You’ve done your homework—you checked the ratings for the safest car seat and installed it in the backseat of the car. Your job is done. Not so fast. A study finds sometimes the car seat doesn’t fit properly in the car.
“The most common problem is the mismatch between the angle of the child restraint … and the angle of the seat pan,” says Julie Bing, lead author of the study, which will be published in the October issue of “Traffic Injury Prevention,” and a research engineer at Ohio State College of Medicine’s Injury Biomechanics Research Center.
Bing and her colleagues examined the dimensions of 61 vehicles and 59 child car seats to try to determine possible incompatibilities. Mixing and matching all possible variations works out to 3,599 combinations.
In most cases, 63.3 percent of the time, the base of the car seat fit snugly in the car. But 36.7 percent of the time, the seat wasn’t at a proper angle.
“It’s no big surprise that not every child restraint fits into every vehicle,” she says.
Making sure that a child seat is at the proper angle remains essential for the seat to provide the most protection for a child.
“[A] rear facing car restraint was sitting upright and that could be potentially dangerous that the head can fall forward and cut off the airway,” she says.
While this might seem problematic, Bing says there is an easy solution.
Parents can place a rolled up towel or pool noodle behind the seat—car seat manufacturers even recommend it. She says it remains safe, but it puts more emphasis on parents. To avoid an improper fit, Bing recommends that people buy a seat well suited for the car. A bulky car seat likely does not mesh with a tiny car. Some stores even allow parents to try to the seats before purchase.
“The safest child restraint is the one you are going to use correctly every single time,” she says. “We not trying to say these are bad products. They are very good and do well—more than parents are even aware of.”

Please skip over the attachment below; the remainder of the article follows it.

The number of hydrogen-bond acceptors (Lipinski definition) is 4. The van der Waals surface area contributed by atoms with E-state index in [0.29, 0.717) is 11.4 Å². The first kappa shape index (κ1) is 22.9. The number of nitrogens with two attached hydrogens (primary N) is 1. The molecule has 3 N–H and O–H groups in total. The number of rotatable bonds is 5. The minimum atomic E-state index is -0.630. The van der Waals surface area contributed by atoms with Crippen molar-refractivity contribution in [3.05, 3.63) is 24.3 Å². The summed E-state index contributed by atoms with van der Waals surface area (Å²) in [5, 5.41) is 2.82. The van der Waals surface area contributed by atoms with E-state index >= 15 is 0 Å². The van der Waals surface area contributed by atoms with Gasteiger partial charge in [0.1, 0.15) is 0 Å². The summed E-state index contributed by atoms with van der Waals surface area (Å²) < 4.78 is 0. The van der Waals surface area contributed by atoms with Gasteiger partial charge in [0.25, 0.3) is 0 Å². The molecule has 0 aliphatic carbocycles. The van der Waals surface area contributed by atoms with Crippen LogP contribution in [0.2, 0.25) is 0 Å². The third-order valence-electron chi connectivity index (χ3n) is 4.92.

The study also found that 33.6 percent of the time forward-facing car seats rest at an awkward angle thanks to the headrests. In some cases, the headrests can be removed to assure the seat sits properly. Bing says that buying a car seat that sits lower than the headrest can also help.
Dr. Roopa Thakur, a pediatrician at Cleveland Clinic Children’s, says understanding how to use a car seat remains essential. Improperly installed car seats can cause the seatbelt to dig into the abdomen, causing pancreatitis or bladder injuries, or tighten around the neck, cutting off the airways. She says if parents feel stressed or confused by car seats they should take them to car seat checks.
Many hospitals, fire departments, EMS stations, and police stations offer car seat checks and people can find the closest location by checking this website.
“Whenever there is a question, it is always good to have it done by someone who has experience,” she says. “When the car seat is properly strapped in it provides a nice safe place for [children] to be couched in and they are relatively stable in that particular spot.”